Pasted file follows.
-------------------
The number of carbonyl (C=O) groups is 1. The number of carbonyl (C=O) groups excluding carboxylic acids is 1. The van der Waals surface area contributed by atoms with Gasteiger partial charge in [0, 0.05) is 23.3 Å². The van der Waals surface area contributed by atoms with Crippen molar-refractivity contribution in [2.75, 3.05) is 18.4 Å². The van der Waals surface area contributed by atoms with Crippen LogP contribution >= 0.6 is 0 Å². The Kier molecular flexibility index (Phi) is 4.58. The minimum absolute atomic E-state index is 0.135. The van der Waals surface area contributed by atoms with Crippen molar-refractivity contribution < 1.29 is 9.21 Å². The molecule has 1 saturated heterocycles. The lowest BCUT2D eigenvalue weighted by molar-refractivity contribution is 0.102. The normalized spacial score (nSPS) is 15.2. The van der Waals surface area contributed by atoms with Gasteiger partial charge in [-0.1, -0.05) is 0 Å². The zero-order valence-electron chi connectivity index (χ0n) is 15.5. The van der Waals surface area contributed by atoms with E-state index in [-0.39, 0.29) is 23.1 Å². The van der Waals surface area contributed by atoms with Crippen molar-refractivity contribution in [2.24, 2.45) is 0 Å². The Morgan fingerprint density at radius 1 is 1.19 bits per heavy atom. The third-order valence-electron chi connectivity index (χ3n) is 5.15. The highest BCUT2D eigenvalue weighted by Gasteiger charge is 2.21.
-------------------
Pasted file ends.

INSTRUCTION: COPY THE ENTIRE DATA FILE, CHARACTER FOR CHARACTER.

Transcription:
The number of carbonyl (C=O) groups is 1. The number of carbonyl (C=O) groups excluding carboxylic acids is 1. The van der Waals surface area contributed by atoms with Gasteiger partial charge in [0, 0.05) is 23.3 Å². The van der Waals surface area contributed by atoms with Crippen molar-refractivity contribution in [2.75, 3.05) is 18.4 Å². The van der Waals surface area contributed by atoms with Crippen LogP contribution >= 0.6 is 0 Å². The Kier molecular flexibility index (Phi) is 4.58. The minimum absolute atomic E-state index is 0.135. The van der Waals surface area contributed by atoms with Crippen molar-refractivity contribution < 1.29 is 9.21 Å². The molecule has 1 saturated heterocycles. The lowest BCUT2D eigenvalue weighted by molar-refractivity contribution is 0.102. The normalized spacial score (nSPS) is 15.2. The van der Waals surface area contributed by atoms with Gasteiger partial charge in [-0.1, -0.05) is 0 Å². The zero-order valence-electron chi connectivity index (χ0n) is 15.5. The van der Waals surface area contributed by atoms with E-state index in [-0.39, 0.29) is 23.1 Å². The van der Waals surface area contributed by atoms with Crippen molar-refractivity contribution in [2.24, 2.45) is 0 Å². The Morgan fingerprint density at radius 1 is 1.19 bits per heavy atom. The third-order valence-electron chi connectivity index (χ3n) is 5.15. The highest BCUT2D eigenvalue weighted by Gasteiger charge is 2.21.